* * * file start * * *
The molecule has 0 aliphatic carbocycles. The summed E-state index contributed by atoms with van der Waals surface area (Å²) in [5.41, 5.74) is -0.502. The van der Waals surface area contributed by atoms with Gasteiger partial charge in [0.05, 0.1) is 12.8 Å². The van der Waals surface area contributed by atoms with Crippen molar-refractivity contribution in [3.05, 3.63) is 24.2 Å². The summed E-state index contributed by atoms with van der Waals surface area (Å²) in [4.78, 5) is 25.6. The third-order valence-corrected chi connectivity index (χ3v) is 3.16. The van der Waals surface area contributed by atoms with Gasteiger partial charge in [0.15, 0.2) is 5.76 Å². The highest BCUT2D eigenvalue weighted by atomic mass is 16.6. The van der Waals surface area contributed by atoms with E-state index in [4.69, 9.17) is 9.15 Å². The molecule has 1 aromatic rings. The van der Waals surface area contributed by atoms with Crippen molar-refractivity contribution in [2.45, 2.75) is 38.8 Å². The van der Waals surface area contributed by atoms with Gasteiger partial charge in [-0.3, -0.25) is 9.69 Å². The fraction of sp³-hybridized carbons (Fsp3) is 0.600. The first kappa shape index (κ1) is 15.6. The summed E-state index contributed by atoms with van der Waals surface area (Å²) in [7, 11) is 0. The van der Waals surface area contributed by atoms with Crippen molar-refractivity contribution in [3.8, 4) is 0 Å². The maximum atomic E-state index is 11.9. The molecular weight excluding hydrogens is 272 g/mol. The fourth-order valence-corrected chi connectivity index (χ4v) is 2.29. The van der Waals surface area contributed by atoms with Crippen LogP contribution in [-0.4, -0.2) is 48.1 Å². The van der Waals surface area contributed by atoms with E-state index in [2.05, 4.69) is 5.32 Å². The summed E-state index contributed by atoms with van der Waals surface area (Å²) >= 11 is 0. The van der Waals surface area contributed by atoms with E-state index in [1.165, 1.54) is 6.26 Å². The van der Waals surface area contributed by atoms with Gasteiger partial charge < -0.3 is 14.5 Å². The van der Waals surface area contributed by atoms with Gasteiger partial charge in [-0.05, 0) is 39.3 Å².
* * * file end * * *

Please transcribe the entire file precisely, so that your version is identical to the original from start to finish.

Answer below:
The molecule has 0 aliphatic carbocycles. The summed E-state index contributed by atoms with van der Waals surface area (Å²) in [5.41, 5.74) is -0.502. The van der Waals surface area contributed by atoms with Gasteiger partial charge in [0.05, 0.1) is 12.8 Å². The van der Waals surface area contributed by atoms with Crippen molar-refractivity contribution in [3.05, 3.63) is 24.2 Å². The summed E-state index contributed by atoms with van der Waals surface area (Å²) in [4.78, 5) is 25.6. The third-order valence-corrected chi connectivity index (χ3v) is 3.16. The van der Waals surface area contributed by atoms with Gasteiger partial charge in [0.15, 0.2) is 5.76 Å². The highest BCUT2D eigenvalue weighted by atomic mass is 16.6. The van der Waals surface area contributed by atoms with E-state index in [4.69, 9.17) is 9.15 Å². The molecule has 1 aromatic rings. The van der Waals surface area contributed by atoms with Crippen molar-refractivity contribution in [2.45, 2.75) is 38.8 Å². The van der Waals surface area contributed by atoms with Gasteiger partial charge in [-0.3, -0.25) is 9.69 Å². The fraction of sp³-hybridized carbons (Fsp3) is 0.600. The first kappa shape index (κ1) is 15.6. The summed E-state index contributed by atoms with van der Waals surface area (Å²) in [7, 11) is 0. The van der Waals surface area contributed by atoms with Crippen molar-refractivity contribution in [3.8, 4) is 0 Å². The maximum atomic E-state index is 11.9. The molecular weight excluding hydrogens is 272 g/mol. The fourth-order valence-corrected chi connectivity index (χ4v) is 2.29. The van der Waals surface area contributed by atoms with Crippen LogP contribution in [-0.4, -0.2) is 48.1 Å². The van der Waals surface area contributed by atoms with E-state index in [2.05, 4.69) is 5.32 Å². The summed E-state index contributed by atoms with van der Waals surface area (Å²) >= 11 is 0. The van der Waals surface area contributed by atoms with E-state index in [1.165, 1.54) is 6.26 Å². The van der Waals surface area contributed by atoms with Gasteiger partial charge < -0.3 is 14.5 Å². The van der Waals surface area contributed by atoms with Gasteiger partial charge in [-0.05, 0) is 39.3 Å².